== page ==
When citizens take collaborative action to meet the needs of theircommunity, they are participating in the social economy. Co-operatives,community-based social services, local non-profit organizations, andcharitable foundations are all examples of social economies thatemphasize mutual benefit rather than the accumulation of profit. Whilesuch groups often participate in market-based activities to achievetheir goals, they also pose an alternative to the capitalist marketeconomy. Contributors to Scaling Up investigated innovative socialeconomies in British Columbia and Alberta and discovered that achievinga social good through collective, grassroots enterprise resulted in asustainable way of satisfying human needs that was also, by extension,environmentally responsible. As these case studies illustrate,organizations that are capable of harnessing the power of a socialeconomy generally demonstrate a commitment to three outcomes: greatersocial justice, financial self-sufficiency, and environmentalsustainability. Within the matrix of these three allied principles lienew strategic directions for the politics of sustainability.
Whether they were examining attainable and affordable housinginitiatives, co-operative approaches to the provision of socialservices, local credit unions, farmers’ markets, orcommunity-owned power companies, the contributors found socialeconomies providing solutions based on reciprocity and an understandingof how parts function within the whole—an understanding that isessential to sustainability. In these locally defined and controlled,democratically operated organizations we see possibilities for a morehuman economy that is capable of transforming the very social andtechnical systems that make our current way of life unsustainable.
Mike Gismondi is professor of sociology and globalstudies in the Centre for Social Sciences at Athabasca University.Sean Connelly is currently lecturer in geography atthe University of Otago and a research associate with the Centre forSustainable Community Development at Simon Fraser University.Mary Beckie is an associate professor in theUniversity of Alberta’s Faculty of Extension. SeanMarkey is an associate professor with the School of Resourceand Environmental Management and an associate with the Centre forSustainable Community Development at Simon Fraser University.Mark Roseland is professor of planning in the SimonFraser University’s School of Resource and EnvironmentalManagement and director of the SFU Centre for Sustainable CommunityDevelopment.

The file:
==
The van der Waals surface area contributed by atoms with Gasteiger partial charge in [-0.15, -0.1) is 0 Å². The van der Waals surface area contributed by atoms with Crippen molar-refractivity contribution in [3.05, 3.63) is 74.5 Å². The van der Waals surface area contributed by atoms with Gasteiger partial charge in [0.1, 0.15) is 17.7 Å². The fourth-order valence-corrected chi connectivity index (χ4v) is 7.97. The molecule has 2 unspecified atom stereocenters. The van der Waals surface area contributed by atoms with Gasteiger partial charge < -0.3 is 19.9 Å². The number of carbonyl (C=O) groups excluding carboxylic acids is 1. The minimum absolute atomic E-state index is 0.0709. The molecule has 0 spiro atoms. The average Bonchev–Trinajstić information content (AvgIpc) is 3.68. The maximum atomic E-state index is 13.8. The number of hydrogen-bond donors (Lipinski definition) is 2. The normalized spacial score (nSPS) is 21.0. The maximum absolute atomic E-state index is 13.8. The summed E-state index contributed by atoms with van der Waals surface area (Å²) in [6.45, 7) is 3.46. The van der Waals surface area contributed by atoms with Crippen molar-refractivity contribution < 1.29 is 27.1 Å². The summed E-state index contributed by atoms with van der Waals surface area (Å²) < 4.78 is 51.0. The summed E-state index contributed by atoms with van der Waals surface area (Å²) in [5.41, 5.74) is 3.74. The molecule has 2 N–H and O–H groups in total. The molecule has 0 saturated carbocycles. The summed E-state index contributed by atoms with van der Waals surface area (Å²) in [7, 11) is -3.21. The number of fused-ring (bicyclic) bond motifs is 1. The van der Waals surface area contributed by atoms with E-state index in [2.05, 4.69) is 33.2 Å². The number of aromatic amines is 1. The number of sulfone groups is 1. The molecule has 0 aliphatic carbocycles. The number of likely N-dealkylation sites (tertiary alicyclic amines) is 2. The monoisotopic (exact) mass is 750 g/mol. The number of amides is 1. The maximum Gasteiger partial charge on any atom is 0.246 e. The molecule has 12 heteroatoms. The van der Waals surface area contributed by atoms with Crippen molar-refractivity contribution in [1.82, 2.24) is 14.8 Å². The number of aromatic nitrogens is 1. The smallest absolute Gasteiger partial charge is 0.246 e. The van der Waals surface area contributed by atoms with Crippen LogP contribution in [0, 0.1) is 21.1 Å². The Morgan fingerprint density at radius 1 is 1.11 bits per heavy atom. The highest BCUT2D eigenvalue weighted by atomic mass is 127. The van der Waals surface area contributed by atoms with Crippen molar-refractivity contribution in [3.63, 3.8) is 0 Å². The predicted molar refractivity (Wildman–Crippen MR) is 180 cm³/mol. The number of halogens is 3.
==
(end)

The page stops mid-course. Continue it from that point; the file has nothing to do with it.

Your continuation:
List of Tables and Figures ix
Introduction: Social Economics and Sustainability / MikeGismondi, Sean Connelly, Mary Beckie, Sean Markey, and MarkRoseland
1 Towards Convergence: An Exploratory Framework 7 / SeanConnelly, Mike Gismondi, Sean Markey, and Mark Roseland
2 The Green Social Economy in British Columbia and Alberta 27 /Mike Gismondi, Lynda Ross, and Juanita Marois
3 The Role of the Social Economy in Scaling Up Alternative FoodInitiatives 59 / Mary Beckie and Sean Connelly
4 Human Services and the Caring Society 83 / JohnRestakis
5 Towards Sustainable Resource Management: Community Energy andForestry in British Columbia and Alberta 113 / Julie L.MacArthur
6 Evolving Conceptions of the Social Economy: The Arts, Culture, andTourism in Alert Bay 147 / Kelly Vodden, Lillian Hunt, and RandyBell
7 Non-Profit and Co-operative Organizations and the Provision ofSocial Housing 171 / George Penfold, Lauren Rethoret, and TerriMacDonald
8 Land Tenure Innovations for Sustainable Communities 195 /Marena Brinkhurst and Mark Roseland
9 Sustaining Social Democracy Through Heritage-Building Conservation223 / Noel Keough, Mike Gismondi, and ErinSwift-Leppäkumpu
10 Strong Institutions, Weak Strategies: Credit Unions and the RuralSocial Economy 249 / Sean Markey, Freya Kristensen, and StewartPerry
Conclusion "Social Economizing" Sustainability 271 /Mike Gismondi, Sean Connelly, and Sean Markey
List of Contributors 299
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